Prison Legal News columnist Mumia Abu-Jamal was recently honored by the citizens of Paris, France who named a street in his honor.
The controversial Philadelphia figure has the dual distinction of being a hero in one country and a villain in another.
Convicted of the fatal shooting of a Philadelphia policeman in 1982, Abu-Jamal has spent over a quarter century on death row in Pennsylvania prisons.
Abu-Jamal was an outspoken journalist and a former Black Panther party member when policeman Daniel Faulkner was killed in a shootout. His constant criticism of Philadelphia police made Abu-Jamal a polarizing local figure. Convicted on the testimony of two prostitutes and a drunken cab driver, Abu-Jamal has always maintained his innocence.
In France, they see him as a towering figure, said activist Suzanne Ross. Rue Mumia Abu-Jamal is found in the civil rights district of the suburb of St. Denis.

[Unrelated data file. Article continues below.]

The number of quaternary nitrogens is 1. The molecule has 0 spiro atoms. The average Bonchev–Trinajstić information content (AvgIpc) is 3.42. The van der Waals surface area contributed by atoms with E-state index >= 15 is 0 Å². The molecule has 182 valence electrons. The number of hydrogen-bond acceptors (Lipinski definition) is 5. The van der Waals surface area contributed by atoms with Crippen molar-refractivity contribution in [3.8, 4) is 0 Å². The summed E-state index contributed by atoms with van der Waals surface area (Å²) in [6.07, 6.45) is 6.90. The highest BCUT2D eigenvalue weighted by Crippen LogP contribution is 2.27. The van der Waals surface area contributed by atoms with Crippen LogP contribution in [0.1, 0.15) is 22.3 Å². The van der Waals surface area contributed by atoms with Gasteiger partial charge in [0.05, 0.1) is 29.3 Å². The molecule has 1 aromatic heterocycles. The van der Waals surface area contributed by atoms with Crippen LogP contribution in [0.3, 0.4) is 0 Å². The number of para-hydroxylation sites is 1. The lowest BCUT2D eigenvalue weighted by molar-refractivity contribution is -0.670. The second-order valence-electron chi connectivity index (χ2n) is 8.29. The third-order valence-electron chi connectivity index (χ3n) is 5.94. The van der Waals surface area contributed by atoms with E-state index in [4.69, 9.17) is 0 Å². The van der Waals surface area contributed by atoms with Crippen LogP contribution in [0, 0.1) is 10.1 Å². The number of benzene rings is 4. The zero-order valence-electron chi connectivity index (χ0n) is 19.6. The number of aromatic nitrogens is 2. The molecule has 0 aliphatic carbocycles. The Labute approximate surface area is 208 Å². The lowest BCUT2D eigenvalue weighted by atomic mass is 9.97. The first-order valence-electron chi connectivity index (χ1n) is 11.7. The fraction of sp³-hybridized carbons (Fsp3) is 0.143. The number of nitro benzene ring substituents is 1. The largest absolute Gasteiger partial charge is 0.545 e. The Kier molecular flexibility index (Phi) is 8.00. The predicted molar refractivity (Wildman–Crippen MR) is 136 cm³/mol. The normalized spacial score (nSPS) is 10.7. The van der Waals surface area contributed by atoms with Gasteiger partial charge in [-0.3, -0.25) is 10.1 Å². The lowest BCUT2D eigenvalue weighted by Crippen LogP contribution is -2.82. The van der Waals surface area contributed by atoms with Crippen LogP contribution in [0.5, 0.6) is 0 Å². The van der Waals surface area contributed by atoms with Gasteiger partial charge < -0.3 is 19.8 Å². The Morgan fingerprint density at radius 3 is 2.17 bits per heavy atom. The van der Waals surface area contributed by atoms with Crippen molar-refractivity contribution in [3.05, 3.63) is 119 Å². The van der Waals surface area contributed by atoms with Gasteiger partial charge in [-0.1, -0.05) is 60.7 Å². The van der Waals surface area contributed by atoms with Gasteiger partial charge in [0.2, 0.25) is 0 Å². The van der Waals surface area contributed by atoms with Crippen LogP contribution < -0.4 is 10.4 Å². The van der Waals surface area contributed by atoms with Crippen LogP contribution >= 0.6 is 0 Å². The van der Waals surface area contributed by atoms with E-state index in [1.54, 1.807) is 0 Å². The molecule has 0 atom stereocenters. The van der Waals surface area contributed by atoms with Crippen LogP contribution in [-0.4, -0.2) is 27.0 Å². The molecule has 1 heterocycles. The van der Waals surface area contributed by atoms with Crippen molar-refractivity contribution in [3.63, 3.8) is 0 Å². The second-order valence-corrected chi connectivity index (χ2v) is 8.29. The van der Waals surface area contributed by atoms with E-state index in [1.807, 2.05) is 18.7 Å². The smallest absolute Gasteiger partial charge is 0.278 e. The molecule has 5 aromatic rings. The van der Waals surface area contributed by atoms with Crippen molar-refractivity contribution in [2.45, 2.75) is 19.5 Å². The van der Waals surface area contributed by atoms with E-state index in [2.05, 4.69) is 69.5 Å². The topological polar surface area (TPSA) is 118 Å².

Maureen Faulkner, widow of the slain policeman called the honor unnerving and insulting to the police officers of Philadelphia.
It's deplorable, said long-time policeman Richard Costello. Theyve made him some type of hero.
The Paris ceremony centered on a variety of U.S. civil rights deficiencies including its practice of the death penalty, and the 1985 Philadelphia police bombing of the MOVE headquarters which killed over a dozen black Americans and destroyed an entire city block.
Abu-Jamal is now memorialized in St. Denis along with other notable civil rights figures such as Nelson Mandela. He is also a quarterly columnist for Prison Legal News.
Source: Philadelphia. Inquirer
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